Human immunodeficiency virus (HIV) infection/acquired immune deficiency syndrome (AIDS) is a global pandemic, with cases reported from virtually every country. By the end of 2006, nearly 40 million children and adults worldwide were living with HIV and/or AIDS, almost two-thirds (63%) of whom are in sub-Saharan Africa; 50% of cases are women. In addition, an estimated 2.5 million children younger than age 15 are living with HIV/AIDS. [1] According to the Joint United Nations Program on HIV/AIDS (UNAIDS), in 2006 alone there were an estimated 4.3 million new cases of infection worldwide (>14,000 new infections each day) and 3 million deaths from AIDS, making it the fourth leading cause of mortality worldwide. [1] The 2.1 million AIDS-related deaths in sub-Saharan Africa represent, therefore, 72% of global AIDS deaths. [1]

Africa’s HIV epidemics are following divergent trends. [1] There is evidence of diminishing or stable HIV spreads in most east African and west African countries, along with sings of growing number of patients with new infections.[1] Provision of antiretroviral therapy has expanded dramatically in sub-Saharan Africa: more than 1 million people were receiving antiretroviral treatment by June 2006; a tenfold increase since December 2003. [1] For this reason, clinical disease of the nervous system accounts for a significant degree of morbidity in a high percentage of patients with HIV infection. The neurologic problems that occur in HIV-infected individuals may be either primary to the pathogenic processes of HIV infection or secondary to opportunistic infections or neoplasm.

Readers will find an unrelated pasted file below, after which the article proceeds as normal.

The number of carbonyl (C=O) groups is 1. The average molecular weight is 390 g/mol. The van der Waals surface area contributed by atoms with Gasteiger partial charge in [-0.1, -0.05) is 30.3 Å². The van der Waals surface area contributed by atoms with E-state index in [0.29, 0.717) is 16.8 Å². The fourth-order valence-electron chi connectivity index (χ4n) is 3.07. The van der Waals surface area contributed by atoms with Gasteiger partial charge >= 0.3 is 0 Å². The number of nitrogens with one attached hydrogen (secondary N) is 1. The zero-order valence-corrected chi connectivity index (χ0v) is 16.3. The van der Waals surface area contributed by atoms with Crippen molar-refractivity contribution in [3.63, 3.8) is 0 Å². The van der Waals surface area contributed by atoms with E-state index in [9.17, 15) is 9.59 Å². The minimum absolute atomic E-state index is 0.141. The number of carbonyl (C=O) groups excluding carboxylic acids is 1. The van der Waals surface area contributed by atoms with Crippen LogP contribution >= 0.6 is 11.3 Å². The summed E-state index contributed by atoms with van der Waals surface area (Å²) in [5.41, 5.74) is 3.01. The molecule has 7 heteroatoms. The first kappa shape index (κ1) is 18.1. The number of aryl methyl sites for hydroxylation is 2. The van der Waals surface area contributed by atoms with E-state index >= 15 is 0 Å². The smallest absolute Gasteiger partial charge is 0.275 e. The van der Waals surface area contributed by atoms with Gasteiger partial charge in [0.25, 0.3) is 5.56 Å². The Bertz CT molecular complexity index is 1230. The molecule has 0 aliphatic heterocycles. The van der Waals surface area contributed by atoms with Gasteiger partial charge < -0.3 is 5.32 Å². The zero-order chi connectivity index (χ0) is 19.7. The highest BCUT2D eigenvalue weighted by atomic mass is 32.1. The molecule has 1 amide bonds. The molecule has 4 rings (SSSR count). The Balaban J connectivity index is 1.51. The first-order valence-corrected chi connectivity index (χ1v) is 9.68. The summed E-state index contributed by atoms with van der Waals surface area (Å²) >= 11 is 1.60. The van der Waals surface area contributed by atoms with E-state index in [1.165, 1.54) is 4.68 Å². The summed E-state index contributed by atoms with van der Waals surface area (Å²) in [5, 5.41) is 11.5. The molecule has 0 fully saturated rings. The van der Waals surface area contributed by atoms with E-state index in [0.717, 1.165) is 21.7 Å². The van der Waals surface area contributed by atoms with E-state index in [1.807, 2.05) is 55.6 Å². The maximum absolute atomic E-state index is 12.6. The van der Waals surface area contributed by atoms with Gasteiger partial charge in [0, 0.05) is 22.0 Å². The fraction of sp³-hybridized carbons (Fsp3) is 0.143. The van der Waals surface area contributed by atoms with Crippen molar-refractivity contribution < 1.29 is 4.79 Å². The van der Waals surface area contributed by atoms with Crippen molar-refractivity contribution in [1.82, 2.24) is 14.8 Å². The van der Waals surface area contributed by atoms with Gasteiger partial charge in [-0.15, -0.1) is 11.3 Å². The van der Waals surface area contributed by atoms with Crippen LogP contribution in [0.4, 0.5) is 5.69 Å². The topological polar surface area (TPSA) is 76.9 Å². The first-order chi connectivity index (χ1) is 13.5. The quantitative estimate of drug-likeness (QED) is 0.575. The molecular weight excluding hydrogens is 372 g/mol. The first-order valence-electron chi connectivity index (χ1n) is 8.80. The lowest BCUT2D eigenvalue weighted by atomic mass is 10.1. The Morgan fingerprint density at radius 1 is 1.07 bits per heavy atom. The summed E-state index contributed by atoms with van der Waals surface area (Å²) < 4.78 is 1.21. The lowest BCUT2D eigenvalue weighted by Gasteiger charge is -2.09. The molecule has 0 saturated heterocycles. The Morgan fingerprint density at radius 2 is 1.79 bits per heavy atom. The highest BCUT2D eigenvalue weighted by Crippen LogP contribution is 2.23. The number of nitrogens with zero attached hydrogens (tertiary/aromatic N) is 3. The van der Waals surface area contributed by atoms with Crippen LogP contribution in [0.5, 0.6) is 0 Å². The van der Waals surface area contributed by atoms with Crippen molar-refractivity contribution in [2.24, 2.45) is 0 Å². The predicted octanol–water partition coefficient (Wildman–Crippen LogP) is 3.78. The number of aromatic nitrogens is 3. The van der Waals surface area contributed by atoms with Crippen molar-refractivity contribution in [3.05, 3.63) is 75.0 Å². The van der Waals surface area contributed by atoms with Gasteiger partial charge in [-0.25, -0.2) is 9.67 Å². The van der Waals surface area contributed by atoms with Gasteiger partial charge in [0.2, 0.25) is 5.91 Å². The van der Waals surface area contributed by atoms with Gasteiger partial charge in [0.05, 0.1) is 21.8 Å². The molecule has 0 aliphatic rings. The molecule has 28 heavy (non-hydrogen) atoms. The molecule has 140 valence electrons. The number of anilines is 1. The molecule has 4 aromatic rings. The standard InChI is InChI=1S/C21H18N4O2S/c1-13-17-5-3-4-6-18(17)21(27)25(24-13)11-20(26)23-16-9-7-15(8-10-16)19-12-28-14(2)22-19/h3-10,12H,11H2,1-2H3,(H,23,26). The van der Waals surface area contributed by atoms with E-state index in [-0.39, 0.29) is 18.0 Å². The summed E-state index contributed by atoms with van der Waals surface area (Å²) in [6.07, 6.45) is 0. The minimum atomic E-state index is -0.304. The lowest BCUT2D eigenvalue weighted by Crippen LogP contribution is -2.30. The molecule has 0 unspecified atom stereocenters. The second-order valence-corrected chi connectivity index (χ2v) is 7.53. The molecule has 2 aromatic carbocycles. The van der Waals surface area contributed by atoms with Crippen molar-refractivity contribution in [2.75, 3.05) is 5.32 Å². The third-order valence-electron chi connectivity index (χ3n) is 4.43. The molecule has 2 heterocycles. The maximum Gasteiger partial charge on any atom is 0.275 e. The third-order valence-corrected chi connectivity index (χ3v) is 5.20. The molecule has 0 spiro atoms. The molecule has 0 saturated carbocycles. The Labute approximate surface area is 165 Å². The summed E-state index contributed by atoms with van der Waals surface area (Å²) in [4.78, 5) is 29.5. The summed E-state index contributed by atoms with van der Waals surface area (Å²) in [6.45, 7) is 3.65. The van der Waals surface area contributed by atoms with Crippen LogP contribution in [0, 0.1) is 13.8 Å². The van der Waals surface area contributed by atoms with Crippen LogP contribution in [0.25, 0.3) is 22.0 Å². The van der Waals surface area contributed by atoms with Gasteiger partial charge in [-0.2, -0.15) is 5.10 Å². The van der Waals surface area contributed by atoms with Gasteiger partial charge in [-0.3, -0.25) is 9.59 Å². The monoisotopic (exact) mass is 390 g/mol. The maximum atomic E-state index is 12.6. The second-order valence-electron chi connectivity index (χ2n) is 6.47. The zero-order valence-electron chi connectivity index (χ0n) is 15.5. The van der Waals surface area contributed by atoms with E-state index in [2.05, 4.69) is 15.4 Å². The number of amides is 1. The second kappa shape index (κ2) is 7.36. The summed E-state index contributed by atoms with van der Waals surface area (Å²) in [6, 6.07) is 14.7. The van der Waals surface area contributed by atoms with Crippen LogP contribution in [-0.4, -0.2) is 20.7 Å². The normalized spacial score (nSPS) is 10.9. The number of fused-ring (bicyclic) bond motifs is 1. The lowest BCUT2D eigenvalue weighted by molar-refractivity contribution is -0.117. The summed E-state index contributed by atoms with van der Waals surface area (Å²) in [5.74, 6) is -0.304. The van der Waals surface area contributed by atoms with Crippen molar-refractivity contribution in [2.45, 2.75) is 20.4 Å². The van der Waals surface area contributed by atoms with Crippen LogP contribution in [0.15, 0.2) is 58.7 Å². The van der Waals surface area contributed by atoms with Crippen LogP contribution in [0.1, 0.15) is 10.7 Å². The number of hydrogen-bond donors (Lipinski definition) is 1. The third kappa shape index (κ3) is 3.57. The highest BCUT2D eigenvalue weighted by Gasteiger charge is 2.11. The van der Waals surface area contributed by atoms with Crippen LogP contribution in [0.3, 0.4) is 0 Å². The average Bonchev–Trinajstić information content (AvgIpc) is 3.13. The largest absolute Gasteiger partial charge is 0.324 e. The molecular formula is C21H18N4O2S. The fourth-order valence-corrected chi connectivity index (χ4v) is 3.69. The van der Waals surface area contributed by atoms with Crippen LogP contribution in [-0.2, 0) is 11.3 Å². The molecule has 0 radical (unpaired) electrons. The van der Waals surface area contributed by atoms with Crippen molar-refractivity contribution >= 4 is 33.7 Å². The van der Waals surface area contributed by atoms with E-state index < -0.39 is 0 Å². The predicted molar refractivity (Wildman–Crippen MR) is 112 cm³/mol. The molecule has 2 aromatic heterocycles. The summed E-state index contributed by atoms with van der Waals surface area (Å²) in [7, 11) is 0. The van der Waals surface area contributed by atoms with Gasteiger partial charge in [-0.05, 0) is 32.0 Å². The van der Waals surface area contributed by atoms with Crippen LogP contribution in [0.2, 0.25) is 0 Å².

Peripheral neuropathies are the most common neurologic complication in patients with HIV/AIDS with an estimated incidence of nearly one-third of all people with HIV/AIDS. For patients with HIV/AIDS, peripheral neuropathy can be caused by the virus itself, by certain drugs used in the treatment of HIV/AIDS or other complications, or as a result of opportunistic infections (e.g., cytomegalovirus, candidiasis, herpes virus, and tuberculosis).

Neuropathy could also result from other additional associated causes, such as heavy alcohol consumption and vitamin deficiency. For this reason, there are many types of peripheral neuropathies seen in HIV patients; only a few appear to be HIV specific, that is, they are not seen in other populations [Table 1].